Box jumps have to be one of the most misunderstood exercises out there. This article is in response to seeing a lot of box jumps on social media that simply defeat the purpose of the exercise, yet people are in awe of these videos that they see. So if we first look at how a box jump should be performed, and what it is good for, then consider what box jumps are not, by the end of the article you should have a pretty good idea of how to correctly include this exercise in your training routine.
How to Perform a Box Jump Correctly
A box jump should be performed with a soft foam box in order to maximise the reduction in eccentric stress upon landing. After all, the purpose of the raised box is to reduce eccentric stress (a box jump entails less compressive stress than landing from a vertical jump and less shear stress and compressive stress at the knee compared to a broad jump) so why would you use a hard box for this? Box jumps can therefore be particularly good in lower limb rehab scenarios where the player is not yet ready to be exposed to the full eccentric demands of landing on the ground (think 8-10x ground contact forces upon each landing).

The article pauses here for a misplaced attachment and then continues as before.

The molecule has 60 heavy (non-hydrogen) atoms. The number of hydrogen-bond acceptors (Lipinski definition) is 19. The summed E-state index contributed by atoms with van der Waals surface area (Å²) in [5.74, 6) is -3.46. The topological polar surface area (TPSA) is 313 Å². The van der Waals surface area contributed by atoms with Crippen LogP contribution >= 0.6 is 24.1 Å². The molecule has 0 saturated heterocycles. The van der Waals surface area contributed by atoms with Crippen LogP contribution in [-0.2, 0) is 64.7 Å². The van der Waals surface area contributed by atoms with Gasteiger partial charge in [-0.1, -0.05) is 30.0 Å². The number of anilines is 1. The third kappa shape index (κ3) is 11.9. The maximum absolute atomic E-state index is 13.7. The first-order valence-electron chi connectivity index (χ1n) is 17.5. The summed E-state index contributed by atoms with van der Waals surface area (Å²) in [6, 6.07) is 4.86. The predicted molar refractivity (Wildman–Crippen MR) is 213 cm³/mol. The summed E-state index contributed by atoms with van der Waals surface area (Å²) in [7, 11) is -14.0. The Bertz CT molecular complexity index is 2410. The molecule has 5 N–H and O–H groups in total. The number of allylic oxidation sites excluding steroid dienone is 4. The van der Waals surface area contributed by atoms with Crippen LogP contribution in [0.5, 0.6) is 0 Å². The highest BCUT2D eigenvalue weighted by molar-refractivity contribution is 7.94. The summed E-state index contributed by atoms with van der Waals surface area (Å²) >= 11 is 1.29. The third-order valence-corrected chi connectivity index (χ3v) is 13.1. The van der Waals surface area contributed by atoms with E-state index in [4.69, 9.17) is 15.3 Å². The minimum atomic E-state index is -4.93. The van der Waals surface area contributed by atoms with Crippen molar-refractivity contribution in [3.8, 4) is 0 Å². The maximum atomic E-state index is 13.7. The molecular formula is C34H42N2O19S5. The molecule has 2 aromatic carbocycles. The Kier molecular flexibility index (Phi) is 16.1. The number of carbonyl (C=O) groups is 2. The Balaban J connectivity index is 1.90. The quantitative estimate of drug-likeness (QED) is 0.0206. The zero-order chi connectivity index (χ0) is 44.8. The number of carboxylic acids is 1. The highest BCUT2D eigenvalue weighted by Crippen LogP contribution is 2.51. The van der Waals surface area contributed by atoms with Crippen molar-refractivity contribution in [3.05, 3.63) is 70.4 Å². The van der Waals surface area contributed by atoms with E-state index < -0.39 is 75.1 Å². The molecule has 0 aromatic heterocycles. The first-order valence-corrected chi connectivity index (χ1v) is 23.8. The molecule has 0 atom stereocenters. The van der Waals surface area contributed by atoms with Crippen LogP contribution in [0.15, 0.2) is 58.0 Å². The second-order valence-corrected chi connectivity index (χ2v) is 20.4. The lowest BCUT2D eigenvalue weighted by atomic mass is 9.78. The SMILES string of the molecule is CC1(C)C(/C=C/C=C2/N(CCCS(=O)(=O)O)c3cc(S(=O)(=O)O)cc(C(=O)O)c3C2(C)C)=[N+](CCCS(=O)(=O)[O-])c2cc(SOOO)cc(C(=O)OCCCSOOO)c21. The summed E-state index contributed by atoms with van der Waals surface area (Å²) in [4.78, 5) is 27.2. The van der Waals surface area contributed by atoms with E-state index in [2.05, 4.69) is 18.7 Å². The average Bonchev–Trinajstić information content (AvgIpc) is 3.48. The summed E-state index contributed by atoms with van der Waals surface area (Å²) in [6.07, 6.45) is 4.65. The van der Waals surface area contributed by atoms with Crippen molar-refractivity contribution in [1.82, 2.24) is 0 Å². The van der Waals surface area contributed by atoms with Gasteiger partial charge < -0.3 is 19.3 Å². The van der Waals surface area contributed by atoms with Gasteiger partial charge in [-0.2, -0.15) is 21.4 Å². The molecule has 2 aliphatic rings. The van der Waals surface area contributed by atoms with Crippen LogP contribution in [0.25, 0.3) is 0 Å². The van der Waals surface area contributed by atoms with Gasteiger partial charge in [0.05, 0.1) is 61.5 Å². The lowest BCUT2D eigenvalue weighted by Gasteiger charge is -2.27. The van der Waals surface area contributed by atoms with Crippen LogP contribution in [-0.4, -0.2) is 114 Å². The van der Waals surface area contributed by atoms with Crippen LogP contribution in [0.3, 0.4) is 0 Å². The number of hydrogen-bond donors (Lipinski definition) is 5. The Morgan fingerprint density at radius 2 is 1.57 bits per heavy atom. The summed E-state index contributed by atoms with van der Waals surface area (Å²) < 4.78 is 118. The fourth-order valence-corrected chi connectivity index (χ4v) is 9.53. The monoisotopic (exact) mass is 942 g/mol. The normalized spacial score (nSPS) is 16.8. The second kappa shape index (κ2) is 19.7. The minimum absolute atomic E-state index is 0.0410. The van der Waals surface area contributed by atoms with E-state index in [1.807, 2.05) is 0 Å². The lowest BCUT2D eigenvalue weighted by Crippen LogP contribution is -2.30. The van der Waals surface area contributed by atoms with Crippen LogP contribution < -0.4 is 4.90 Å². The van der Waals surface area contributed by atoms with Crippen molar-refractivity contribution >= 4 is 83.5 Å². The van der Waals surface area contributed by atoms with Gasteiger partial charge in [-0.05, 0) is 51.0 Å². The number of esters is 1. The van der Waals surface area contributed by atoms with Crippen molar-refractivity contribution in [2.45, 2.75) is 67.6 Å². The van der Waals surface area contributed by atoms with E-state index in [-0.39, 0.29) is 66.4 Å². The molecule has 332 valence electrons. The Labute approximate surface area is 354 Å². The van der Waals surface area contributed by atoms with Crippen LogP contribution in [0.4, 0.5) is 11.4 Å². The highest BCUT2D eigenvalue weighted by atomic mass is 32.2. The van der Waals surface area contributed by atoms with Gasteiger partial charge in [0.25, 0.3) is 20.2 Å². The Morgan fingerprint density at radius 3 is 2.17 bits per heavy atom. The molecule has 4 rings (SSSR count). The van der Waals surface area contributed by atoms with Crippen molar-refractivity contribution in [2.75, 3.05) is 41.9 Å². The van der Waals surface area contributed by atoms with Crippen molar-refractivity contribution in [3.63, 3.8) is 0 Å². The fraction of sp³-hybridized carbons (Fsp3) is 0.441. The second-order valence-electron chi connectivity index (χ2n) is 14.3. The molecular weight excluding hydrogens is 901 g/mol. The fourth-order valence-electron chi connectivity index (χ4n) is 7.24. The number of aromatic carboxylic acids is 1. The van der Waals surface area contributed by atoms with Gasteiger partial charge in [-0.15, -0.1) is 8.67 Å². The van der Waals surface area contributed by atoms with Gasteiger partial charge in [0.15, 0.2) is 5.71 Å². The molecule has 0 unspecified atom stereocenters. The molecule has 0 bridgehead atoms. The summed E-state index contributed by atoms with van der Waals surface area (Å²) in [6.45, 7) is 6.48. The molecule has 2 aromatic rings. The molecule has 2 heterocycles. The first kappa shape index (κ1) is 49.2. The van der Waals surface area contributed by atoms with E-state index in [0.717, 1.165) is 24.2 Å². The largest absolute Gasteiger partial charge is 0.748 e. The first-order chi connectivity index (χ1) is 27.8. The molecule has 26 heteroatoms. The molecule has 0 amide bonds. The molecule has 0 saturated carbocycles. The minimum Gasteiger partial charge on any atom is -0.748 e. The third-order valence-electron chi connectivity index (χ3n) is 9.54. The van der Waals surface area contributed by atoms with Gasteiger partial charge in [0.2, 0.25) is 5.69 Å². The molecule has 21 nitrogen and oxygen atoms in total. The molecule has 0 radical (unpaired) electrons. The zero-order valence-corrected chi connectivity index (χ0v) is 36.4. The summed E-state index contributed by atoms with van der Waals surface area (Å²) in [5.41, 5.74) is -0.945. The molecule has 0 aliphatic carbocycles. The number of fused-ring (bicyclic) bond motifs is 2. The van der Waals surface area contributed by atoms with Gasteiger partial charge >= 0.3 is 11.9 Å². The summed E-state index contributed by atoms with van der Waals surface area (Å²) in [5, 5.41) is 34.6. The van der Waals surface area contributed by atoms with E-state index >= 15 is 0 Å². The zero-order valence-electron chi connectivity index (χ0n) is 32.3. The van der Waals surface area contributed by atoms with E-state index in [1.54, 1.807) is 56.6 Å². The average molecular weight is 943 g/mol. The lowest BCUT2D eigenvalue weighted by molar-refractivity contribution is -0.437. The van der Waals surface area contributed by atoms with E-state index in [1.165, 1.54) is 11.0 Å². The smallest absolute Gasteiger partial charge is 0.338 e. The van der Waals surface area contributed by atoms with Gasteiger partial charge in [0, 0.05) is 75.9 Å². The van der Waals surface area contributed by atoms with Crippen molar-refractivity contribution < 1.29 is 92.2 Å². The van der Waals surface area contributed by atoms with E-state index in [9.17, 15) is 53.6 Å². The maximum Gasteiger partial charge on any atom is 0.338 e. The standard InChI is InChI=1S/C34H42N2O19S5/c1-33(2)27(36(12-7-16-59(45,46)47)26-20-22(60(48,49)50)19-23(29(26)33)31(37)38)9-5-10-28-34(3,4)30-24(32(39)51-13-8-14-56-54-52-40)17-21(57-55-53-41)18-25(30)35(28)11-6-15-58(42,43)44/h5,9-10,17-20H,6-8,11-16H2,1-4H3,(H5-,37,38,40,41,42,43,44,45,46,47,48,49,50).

The Importance of Hip Displacement
Taken from @lachlan_wilmot twitter, https://twitter.com/lachlan_wilmot?ref_src=twsrc%5Egoogle%7Ctwcamp%5Eserp%7Ctwgr%5Eauthor, Head of Athletic Performance at the Parramatta Eels
When it comes to box jumps, hip displacement (i.e. how high your hips travel) is key. If you look at the photos above, you will see that the athlete’s hips reach the same height during his flight for both the 75cm box jump and the 105cm box jump – i.e. he has jumped the same height, the only difference is the amount of knee flexion upon landing. Yet telling someone you do box jumps with a 75cm (30 inches) box sounds nowhere near as impressive as telling them you do it with a 105cm (41 inches) box does it?
The difference in the two jumps is about the amount of hip flexibility required in order for the athlete’s feet to land 30cm higher for the higher box. Extremely high box jumps are almost always the product of a pretty good jump and fantastic hip mobility rather than pure explosive power . As a general rule of thumb you never want to land on a box which requires you to land with more than 135 degrees of knee flexion due to increased risk of knee and spine injury and if you are required to land with more than 90 degrees of knee flexion then the box is already too high .
So what happens when you start landing on a 30 inch box with less than 90 degrees of knee flexion? You simply jump higher and land softly (improved landing mechanics) – the training adaptation is still the same. The only good exception to this rule that I have come across is the similarities between the deep catch position required in the clean and a very high box jump . Yet this is with a very niche population – for the vast majority of us using box jumps to improve athletic performance this is not relevant.
How Not to Perform a Box Jump
So if that is what box jumps are and how they should be implemented, then what are they not?